Looking for the next Amazon in the technology industry

Big name tech companies are burning through billions of dollars as they try to scale. The promise is that they will one day look like Amazon, dominating markets and sporting massive levels of cash flow to reinvest.

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Of the newer batch of technology companies, Facebook, as a very profitable enterprise, is a rare exception. Other big names like Netflix, Tesla, and the still private Uber are burning through billions of dollars each year as they try to scale. The promise is that they each will one day look like Amazon when they scale, dominating markets — but with the financial security of massive levels of cash flow to reinvest in still enviable growth markets.

Nevertheless if we go back to 2001 and the Internet bust, things did not look so good for Amazon. There was even talk of Amazon’s going bankrupt. I think what happened to Amazon leading up to the bust and afterwards is instructive when thinking about the new crop of technology darlings.

Let’s start with a price chart from the internet boom and bust. What you see is a double top in 1999 above $100 a share before Amazon lost over 95% of its value and fell to a low of almost $5.50.

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Source: Yahoo Finance

With Amazon trading above $1350 a share, you are up 13x in the 19-odd years from the peak during the Internet Bubble and almost 250x from the lows in 2001. That is a very enviable recovery. So clearly, becoming the next Amazon would be a very good thing.

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Now, if we go back to the Internet bust, Amazon was a loss-making company that was trying to grow as fast as it could into as many online retail spaces as it could, while burning through a huge amount of cash to fuel that growth. When the Internet boom collapsed, the company was left exposed because it not only had a large cash burn rate, it also had started to take on debt to fuel growth.

The denouement came in February 2001 with a negative research note from Lehman Brothers’ Ravi Suria. The Lehman convertible bond analyst covered Amazon because the Internet company had issued convertible debt at the top of the market, since the debentures offered bond investors an attractive upside due to a likely conversion into equity as stock prices rose. That held down the funding costs for Amazon. The company issued 10-year paper at 4.75% in January 1999 and then still more debt in February 2000 at 6.75%. Both issues were junk-rated.

But when the Internet Bubble popped and share prices began to plummet, Amazon’s negative cash flow became a problem. Instead of focusing on the possibility that the convertible bonds could be profitably converted into common stock if the shares rose 36% above the February 2000 share price, analysts were focused on the cash burn rate at Amazon. In the summer of 2000, Ravi Suria’s analyst report detailing an allegedly worsening credit position at Amazon caused a one-day loss of 20% for shares.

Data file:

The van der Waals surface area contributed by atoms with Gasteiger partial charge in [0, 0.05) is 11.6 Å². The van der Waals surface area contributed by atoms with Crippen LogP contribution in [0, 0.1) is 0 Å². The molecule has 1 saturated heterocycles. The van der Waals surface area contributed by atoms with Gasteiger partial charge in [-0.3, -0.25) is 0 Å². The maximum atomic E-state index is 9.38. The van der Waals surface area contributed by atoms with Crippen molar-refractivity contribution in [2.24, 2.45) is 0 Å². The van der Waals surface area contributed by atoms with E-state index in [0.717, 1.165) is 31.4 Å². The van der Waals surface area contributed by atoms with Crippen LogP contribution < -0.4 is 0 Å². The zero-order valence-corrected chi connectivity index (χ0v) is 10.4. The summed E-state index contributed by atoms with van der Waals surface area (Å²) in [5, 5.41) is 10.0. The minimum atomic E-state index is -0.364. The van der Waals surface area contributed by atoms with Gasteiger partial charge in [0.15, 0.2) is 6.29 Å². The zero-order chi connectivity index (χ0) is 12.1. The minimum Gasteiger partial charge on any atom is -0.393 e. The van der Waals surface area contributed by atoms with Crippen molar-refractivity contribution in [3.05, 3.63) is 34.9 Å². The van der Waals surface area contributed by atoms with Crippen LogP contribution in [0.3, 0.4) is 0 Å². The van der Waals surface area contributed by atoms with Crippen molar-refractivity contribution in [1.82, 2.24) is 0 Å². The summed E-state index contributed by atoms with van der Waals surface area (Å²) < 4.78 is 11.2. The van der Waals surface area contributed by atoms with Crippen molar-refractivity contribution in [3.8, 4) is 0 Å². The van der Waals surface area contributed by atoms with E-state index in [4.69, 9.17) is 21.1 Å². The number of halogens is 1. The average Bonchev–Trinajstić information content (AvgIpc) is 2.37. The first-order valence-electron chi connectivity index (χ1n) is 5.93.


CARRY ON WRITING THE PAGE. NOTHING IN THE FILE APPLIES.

By February 2001, Suria was writing about Amazon’s facing a “creditor squeeze” in the second half of the year. And he told investors to “avoid” Amazon’s convertible bonds because the company’s liquidity was “tenuous.” Of course, Suria was right from an investing standpoint. As TheStreet.com wrote around that time, “No Wall Street analyst saved professional investors more money in 2000 than Ravi Suria”. Amazon shares lost 90% of their value between when Suria first raised his concerns in the summer of 2000 and the summer of 2001. Moreover, Suria was correctly making the same calls about a bunch of debt-laden telecom issuers who were also cash-flow negative.

I mention this not just because Amazon is the company others want to emulate, but also because the same sort of dynamic is now taking place with today’s new crop of technology darlings. For example, with Tesla, just as Tesla was issuing a convertible debt offering last summer, a Harvard Business Review article was exclaiming that “traditional business metrics are outdated” and shouldn’t limit our thinking about Tesla. That’s convenient for Tesla CEO Elon Musk because he was able to get a Single-B rated bond issue away for a low 4 7/8% yield as a result.

Right now, we’re in the extreme growth phase of the technology cycle. For example, just this week Netflix announced that, during the last quarter of 2017, it added more than 8.3 million new members. That’s 2 million more than the company had expected. And shares soared on the news. But this growth comes at a cost. The $100-billion market capitalization is underpinned by investments so large that Netflix expects negative cash flow in 2018 of $3 to $4 billion.

What happens when the music stops? In Amazon’s case, the company was forced to temporarily downshift its growth model and reduce investment in order to demonstrate it could turn off the spigots at the drop of a hat. By January of 2002, Amazon was posting a net profit of $5 million for the quarter — and using standard GAAP accounting. That compared to a net loss of $545 million in the same period a year earlier. Revenue was still up 15% too. By the summer of 2003, Warren Buffett’s Berkshire Hathaway had bought $98.3 million of Amazon’s junk bonds, as the insurance giant increased its portfolio of junk bonds sixfold in 2002.

But that’s Amazon. Not every company is the next Amazon. A lot of the telecom companies that Suria panned in his research notes went bust. And even Amazon faced a trial by fire and fears of a liquidity squeeze. Right now, investors are focused on growth as they search for the ‘next Amazon’. But we are in the midst of late-cycle and synchronized global growth. On the back side of this period, there is a global growth slowdown. And that’s when these companies’ business models will really be tested.

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